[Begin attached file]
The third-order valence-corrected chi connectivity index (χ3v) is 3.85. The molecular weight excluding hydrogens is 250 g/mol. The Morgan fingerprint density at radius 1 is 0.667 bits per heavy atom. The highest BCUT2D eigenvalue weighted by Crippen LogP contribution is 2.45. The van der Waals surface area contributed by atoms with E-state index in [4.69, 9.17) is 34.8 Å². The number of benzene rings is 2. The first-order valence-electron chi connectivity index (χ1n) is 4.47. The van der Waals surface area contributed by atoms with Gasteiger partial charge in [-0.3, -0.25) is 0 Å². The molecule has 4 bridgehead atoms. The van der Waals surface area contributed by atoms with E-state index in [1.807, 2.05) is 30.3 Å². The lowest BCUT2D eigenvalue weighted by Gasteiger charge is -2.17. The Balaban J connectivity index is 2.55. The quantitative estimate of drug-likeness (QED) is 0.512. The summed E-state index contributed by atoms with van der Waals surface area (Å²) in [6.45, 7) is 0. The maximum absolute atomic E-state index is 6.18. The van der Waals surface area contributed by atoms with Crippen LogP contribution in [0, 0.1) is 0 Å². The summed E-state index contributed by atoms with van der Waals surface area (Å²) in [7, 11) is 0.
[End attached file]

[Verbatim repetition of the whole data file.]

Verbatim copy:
The third-order valence-corrected chi connectivity index (χ3v) is 3.85. The molecular weight excluding hydrogens is 250 g/mol. The Morgan fingerprint density at radius 1 is 0.667 bits per heavy atom. The highest BCUT2D eigenvalue weighted by Crippen LogP contribution is 2.45. The van der Waals surface area contributed by atoms with E-state index in [4.69, 9.17) is 34.8 Å². The number of benzene rings is 2. The first-order valence-electron chi connectivity index (χ1n) is 4.47. The van der Waals surface area contributed by atoms with Gasteiger partial charge in [-0.3, -0.25) is 0 Å². The molecule has 4 bridgehead atoms. The van der Waals surface area contributed by atoms with E-state index in [1.807, 2.05) is 30.3 Å². The lowest BCUT2D eigenvalue weighted by Gasteiger charge is -2.17. The Balaban J connectivity index is 2.55. The quantitative estimate of drug-likeness (QED) is 0.512. The summed E-state index contributed by atoms with van der Waals surface area (Å²) in [6.45, 7) is 0. The maximum absolute atomic E-state index is 6.18. The van der Waals surface area contributed by atoms with Crippen LogP contribution in [0, 0.1) is 0 Å². The summed E-state index contributed by atoms with van der Waals surface area (Å²) in [7, 11) is 0.